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PEDOPHILES IN ALICE'S WONDERLAND: RED KINGDOM RISING
by Thomas M. Sipos, managing editor [August 29, 2012]
[HollywoodInvestigator.com] Horror tales often provide metaphors for subjects that people would rather avoid, such as child sexuality. There's the adolescent girl in The Company of Wolves, dreaming of hungry and horny werewolves. The young boy in Parents, repressing and re-imagining the shock of seeing his parents "do it." The repressed governess in The Turn of the Screw, trying to save the "contaminated" children.
While writer/director Navin Dev's Red Kingdom Rising most obviously borrows from Alice in Wonderland, it also evokes all three of those films. (I mean the 1992 Turn of the Screw, with its vibrantly colored core tale sandwiched between a dreary London prologue and epilogue).
In Red Kingdom Rising, Mary Ann (Emily Stride) returns home to check on her ailing mother, whereupon she is ensnared into a nightmarish realm of torture and sexual abuse, a fantasy world inhabited by a Red King and an Alice figure. (Are they for real or a Mary Ann's dream?)
While Alice in Wonderland offers the characters, Red Kingdom's visuals (the bright primary colors of a blood-red cloak, a lush-green forest -- soon to turn menacingly dark -- and canary-yellow dress -- best evokes The Company of Wolves.
Part of Red Kingdom Rising also parodies 1950s' domestic bliss, suggesting that its culture hid a myriad of sins. That's hardly an original theme. The 1950s have often been parodied, in comedies and in horror -- notably in Parents.
"The Company of Wolves was indeed one of the visual references for Red Kingdom Rising," Dev confirms, "but the main inspiration was Jaromil Jires's Valerie and Her Week of Wonders. That film not only had beautiful imagery, but was also embedded with key symbolism that mirrored that of Red Kingdom Rising's.
"My objective was to narrate the journey of a survivor of child abuse, and how she finally gains closure. It's a horrendous ordeal and something that never does leave your life. I wanted to put the audience directly into that subjective space, the character's own personal horrific journey. The only way to do that was to objectify all of the horrific elements in a symbolic, visual way.
"The survival of our fears and growth from them is one of the main themes of fairytales [which] lends itself to the fantasy horror genre in film."
Dev won't say whether Mary Ann's "Alice nightmare" is real or not."It's open to interpretation," he says. "We often find the resolutions in life within ourselves. The dream world for Mary Ann is a battlefield. The key thing is that when she wakes up at the end, you see the sense of peace overwhelming her, whether she physically battled her fears within a dreamscape or real realm."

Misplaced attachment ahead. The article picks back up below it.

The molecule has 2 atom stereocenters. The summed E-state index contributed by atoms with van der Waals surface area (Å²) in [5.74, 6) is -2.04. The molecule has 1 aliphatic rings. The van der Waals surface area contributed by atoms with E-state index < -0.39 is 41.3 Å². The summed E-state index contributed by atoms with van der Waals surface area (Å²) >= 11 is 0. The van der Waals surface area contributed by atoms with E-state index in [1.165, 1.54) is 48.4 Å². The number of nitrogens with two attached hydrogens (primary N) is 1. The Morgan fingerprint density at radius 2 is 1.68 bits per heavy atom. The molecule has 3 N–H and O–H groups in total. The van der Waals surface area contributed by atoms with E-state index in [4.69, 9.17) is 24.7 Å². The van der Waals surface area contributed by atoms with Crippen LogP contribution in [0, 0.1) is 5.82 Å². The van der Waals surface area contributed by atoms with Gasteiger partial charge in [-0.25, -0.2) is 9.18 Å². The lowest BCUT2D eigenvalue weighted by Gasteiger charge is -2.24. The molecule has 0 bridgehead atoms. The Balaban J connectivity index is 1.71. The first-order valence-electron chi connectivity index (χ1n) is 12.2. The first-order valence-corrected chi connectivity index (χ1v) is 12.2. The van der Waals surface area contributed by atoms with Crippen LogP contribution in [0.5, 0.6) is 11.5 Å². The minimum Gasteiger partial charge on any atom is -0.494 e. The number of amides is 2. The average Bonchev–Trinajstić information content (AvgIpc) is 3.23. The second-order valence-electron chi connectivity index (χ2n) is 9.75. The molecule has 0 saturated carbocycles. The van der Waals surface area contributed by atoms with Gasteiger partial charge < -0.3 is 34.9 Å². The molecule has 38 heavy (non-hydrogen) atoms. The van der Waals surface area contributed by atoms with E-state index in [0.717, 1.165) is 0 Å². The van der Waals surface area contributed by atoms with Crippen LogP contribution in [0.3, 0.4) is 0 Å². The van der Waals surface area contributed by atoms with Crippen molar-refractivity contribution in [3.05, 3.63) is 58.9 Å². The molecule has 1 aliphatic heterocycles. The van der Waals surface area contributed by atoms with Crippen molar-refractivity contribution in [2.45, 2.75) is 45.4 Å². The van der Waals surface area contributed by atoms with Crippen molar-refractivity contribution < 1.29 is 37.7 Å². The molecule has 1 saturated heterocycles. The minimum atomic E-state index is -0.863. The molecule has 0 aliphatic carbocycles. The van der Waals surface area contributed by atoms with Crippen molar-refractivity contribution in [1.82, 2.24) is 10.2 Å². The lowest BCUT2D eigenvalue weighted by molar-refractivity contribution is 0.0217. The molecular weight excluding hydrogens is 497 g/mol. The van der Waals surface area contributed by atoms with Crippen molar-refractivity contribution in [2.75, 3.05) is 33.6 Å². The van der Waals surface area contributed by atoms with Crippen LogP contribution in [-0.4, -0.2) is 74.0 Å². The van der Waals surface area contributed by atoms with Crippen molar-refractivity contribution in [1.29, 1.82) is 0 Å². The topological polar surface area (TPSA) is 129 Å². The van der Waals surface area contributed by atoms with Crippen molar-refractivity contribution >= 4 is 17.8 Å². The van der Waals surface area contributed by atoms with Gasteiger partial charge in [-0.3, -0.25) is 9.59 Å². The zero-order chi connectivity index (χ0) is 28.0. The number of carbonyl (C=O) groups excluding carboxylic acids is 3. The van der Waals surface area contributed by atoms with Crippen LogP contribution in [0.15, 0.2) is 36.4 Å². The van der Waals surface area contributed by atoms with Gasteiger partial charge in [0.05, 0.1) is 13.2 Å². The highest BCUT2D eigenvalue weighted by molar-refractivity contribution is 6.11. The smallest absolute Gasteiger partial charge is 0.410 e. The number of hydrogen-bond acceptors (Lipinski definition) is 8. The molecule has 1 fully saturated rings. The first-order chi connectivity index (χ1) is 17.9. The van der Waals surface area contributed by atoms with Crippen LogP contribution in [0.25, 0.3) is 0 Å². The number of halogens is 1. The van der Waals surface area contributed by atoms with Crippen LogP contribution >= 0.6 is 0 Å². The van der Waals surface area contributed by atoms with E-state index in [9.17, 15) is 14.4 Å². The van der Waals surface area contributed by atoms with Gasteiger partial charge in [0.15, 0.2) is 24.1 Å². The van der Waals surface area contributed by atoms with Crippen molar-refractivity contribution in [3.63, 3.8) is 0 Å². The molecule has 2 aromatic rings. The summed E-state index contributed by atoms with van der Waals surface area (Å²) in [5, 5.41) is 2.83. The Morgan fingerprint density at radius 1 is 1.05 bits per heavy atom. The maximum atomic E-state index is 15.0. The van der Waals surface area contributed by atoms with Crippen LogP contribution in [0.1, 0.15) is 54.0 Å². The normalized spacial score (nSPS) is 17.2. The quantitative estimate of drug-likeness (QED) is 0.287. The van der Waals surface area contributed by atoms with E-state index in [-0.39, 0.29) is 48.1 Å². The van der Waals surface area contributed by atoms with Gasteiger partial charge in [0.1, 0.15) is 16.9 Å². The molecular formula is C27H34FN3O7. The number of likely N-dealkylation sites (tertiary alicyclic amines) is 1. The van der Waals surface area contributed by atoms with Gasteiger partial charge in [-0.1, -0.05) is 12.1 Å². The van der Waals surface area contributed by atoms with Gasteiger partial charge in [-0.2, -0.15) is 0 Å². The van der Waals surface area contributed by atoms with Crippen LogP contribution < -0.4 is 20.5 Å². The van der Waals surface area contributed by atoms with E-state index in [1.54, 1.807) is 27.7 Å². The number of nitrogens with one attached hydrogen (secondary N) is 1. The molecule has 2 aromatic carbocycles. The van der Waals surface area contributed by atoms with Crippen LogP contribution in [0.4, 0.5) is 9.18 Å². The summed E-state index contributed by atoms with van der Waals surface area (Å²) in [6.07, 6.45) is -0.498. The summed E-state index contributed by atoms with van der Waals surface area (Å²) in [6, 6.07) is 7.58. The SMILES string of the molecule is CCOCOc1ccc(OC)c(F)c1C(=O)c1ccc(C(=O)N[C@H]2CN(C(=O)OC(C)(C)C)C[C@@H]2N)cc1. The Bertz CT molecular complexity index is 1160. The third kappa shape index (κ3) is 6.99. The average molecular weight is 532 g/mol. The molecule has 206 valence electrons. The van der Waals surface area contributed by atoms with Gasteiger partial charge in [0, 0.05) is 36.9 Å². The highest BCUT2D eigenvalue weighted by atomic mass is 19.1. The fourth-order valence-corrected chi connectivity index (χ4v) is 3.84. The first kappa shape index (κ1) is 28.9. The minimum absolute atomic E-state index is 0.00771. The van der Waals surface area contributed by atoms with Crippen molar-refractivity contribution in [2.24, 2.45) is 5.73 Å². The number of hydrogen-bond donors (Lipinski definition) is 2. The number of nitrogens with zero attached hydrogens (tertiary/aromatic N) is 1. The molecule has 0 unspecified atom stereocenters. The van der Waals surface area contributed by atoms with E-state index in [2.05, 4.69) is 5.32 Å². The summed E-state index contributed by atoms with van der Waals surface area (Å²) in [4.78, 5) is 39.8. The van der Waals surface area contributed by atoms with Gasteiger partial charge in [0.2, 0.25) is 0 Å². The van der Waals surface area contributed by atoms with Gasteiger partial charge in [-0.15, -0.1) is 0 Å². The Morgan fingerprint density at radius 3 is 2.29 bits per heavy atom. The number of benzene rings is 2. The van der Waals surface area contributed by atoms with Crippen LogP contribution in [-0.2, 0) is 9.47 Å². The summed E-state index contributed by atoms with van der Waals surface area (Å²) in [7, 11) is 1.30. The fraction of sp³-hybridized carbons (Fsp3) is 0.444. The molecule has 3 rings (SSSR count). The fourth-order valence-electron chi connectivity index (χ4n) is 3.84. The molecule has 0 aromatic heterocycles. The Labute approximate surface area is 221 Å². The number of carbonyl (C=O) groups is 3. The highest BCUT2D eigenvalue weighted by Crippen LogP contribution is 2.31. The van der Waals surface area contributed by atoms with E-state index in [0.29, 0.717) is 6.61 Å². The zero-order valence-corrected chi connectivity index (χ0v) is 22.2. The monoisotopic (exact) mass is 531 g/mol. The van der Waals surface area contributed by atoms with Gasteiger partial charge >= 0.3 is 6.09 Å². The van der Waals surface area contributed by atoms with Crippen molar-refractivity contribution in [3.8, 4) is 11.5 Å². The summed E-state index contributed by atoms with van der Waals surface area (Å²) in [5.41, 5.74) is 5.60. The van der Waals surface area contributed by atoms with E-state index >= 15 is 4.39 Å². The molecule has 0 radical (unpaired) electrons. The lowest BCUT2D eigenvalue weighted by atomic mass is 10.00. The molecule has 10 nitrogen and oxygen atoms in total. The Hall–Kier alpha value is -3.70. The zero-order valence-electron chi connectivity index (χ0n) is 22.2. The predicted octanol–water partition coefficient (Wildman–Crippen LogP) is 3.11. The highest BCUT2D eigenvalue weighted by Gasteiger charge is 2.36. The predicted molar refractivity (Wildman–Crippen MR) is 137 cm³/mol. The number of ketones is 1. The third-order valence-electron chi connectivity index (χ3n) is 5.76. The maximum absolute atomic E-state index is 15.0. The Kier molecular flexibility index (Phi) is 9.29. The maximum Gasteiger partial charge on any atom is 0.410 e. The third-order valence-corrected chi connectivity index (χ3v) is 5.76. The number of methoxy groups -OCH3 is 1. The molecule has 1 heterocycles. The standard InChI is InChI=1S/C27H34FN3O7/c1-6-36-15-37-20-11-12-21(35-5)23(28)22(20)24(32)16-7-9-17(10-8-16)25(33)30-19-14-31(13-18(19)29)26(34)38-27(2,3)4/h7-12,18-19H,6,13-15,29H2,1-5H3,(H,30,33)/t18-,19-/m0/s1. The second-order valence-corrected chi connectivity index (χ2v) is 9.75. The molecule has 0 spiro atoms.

"In regards to Carroll’s private life, there was no inclination toward that," says Dev, who researched the author's life.
"I was fascinated by Carroll's study of divine mathematics and psychology, and the execution of them through occultism," says Dev. "Red Kingdom Rising plays on his themes of time and space, and how one can utilize them within a higher consciousness state. That’s what Alice does in her Wonderland, particularly in the Through the Looking Glass.
"I needed Mary Ann to face her deepest fears in that manner, to journey within her memories, within a symbolic and higher consciousness state, and to master them. That's visually demonstrated in the dream world of the Red Kingdom.
"Alice in Wonderland is such a recognizable story in, unfortunately at times, a superficial manner. I wanted to expand upon its themes and to truthfully show their complexity in Red Kingdom Rising."
In an era when most indie filmmakers are shooting on digital video, Dev shot Red Kingdom Rising on super-16mm film, with an Arri camera. It was digitally edited. "It was a year in post due to budget," he says, "but more importantly, I could fine-tune and emphasize the film’s fairytale characteristic.
"The film was completely self-funded out of my own pocket -- the power of the day job! I raised the money over a course of two years while making my shorts. We had a press screening of an earlier cut in London last year. We've just begun the festival circuit with a screening at the 16th Portobello Film Festival in London." Red Kingdom Rising is still seeking a distributor.
Dev trained as a Method actor at Drama Centre London, "but always had the intention of being a director. Drama Centre instilled a great ability to interpret character in an analytical and organic manner. I never went to film school, but just taught and up-skilled myself through my short films."
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